How does the School of Mission work best?

The EAPTC model in Nairobi, Kenya

When Korean missionary Paul Lee came to Nairobi some years ago he opened a traditional Bible School which although it was good, it did not achieve the hoped for results in terms of many graduates going on to plant new churches and engage with cross-cultural mission.

Five years ago Paul changed to the discipleship-based DCI School of Mission and since then graduates have opened more than 60 new churches and Schools of Mission in Kenya, more than 40 in Uganda and others in Burkina Faso, Malawi and Sudan.  The School of Mission in Malawi has just had its first graduation and one student is already in the process of opening the training in Botswana.

Paul Lee’s goal is to open 10,000 new churches and Schools of Mission across all Africa, and worldwide. He is well on the way.

This is how the EAPTC School of Mission in Nairobi works:

  1. Applications are taken for the next course.
  2. A simple selection procedure of up to 15 students a course takes place.
  3. The School of Mission programme is offered part-time, daily for six months, in any available room, no expensive special facilities needed.
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    Students, graduates, pastors and School of Mission leaders seminar, Nairobi 2006

    The atmosphere is outward looking to unreached peoples and the nations, and the expectancy is that many students will go and open a new School elsewhere, form a new church around it, or at the very least return to their home churches as better equipped men and women to serve the pastor.

  4. Every graduate is officially authorised to repeat the training in another location. In effect the student becomes the teacher. A copy of the School materials is made available for purchase at cost price. This is the key to growth.
  5. The graduates return to their home church. The home church becomes a mother church by sending out the graduate to repeat the School of Mission in another urban or rural locality, or over the border in another country.
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    New School of Mission over the border in the Sudan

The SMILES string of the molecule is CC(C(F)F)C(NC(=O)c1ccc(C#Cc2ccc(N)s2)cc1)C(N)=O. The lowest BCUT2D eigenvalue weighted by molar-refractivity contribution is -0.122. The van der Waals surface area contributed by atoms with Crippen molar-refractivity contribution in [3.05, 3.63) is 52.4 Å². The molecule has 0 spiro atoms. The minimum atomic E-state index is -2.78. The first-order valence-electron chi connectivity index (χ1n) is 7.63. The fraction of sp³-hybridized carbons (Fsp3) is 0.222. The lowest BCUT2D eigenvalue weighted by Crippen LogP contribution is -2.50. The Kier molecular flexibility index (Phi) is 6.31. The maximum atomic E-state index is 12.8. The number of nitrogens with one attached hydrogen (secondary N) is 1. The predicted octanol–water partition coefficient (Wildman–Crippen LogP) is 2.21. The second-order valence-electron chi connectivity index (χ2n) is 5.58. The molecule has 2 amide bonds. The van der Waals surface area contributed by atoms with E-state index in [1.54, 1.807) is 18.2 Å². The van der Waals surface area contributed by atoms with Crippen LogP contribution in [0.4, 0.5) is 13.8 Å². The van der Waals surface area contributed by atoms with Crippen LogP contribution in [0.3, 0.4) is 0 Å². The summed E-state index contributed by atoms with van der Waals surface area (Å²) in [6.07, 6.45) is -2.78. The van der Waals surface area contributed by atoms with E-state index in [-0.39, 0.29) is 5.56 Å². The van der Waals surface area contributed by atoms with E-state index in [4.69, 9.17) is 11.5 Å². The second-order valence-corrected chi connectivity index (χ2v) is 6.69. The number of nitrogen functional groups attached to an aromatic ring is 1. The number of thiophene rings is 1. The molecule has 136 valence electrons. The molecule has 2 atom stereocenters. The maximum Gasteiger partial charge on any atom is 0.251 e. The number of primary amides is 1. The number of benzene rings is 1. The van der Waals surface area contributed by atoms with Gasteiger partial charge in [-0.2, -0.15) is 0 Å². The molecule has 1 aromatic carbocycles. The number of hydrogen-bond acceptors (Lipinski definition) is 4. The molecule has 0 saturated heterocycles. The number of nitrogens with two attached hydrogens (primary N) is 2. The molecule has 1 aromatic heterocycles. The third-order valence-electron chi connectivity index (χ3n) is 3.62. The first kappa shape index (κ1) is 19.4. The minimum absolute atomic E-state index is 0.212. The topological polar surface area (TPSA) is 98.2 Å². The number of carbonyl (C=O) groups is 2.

The process then repeats . . .

    “In this way the word of the Lord spreads widely and grows in power” (Acts 19.20) which is the vision of the original School of Mission back in 1987, in England.

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    Graduation Day in the Malawi daughter school

  6. Meanwhile the Nairobi School of Mission at EAPTC holds another course . . . see step one.

What can you do to help?

  1. You can pray for the Nairobi School and all the Schools of Mission in Kenya, Uganda, Africa and worldwide. The researched priorities in Kenya which EAPTC are trying to meet are:

    Preacher training to counter the huge numbers of cults and strange teachers coming in.

    Children’s ministry in a land where children are not even seen to be second class citizens.

    Providing materials to combat the acute book famine in East Africa.

  2. You can open your own School of Mission at almost no cost and do the same as EAPTC has done.
  3. You can send one, two or all the Christian books, commentaries and Bibles lying unused on your shelves to Kenya because there is an acute book famine in East Africa.  Books are hard to find and expensive. Students and pastors are desperate for study books and reading materials. We send our books as soon as we have read them by inexpensive surface mail.

Send your books to:

Evangelical Alliance for Preacher Training and Commission

c/o GMK,

P.O. Box 3774,

Nairobi 00506,

Kenya.

EAPTC Website

From Dr. Les Norman, the founder of the Schools of Mission network:

If you are the leader of an existing School of Mission or just thinking about starting one and joining the network, I urge you to adopt and adapt this model from Kenya because the results are truly outstanding, and I have seen them for myself.

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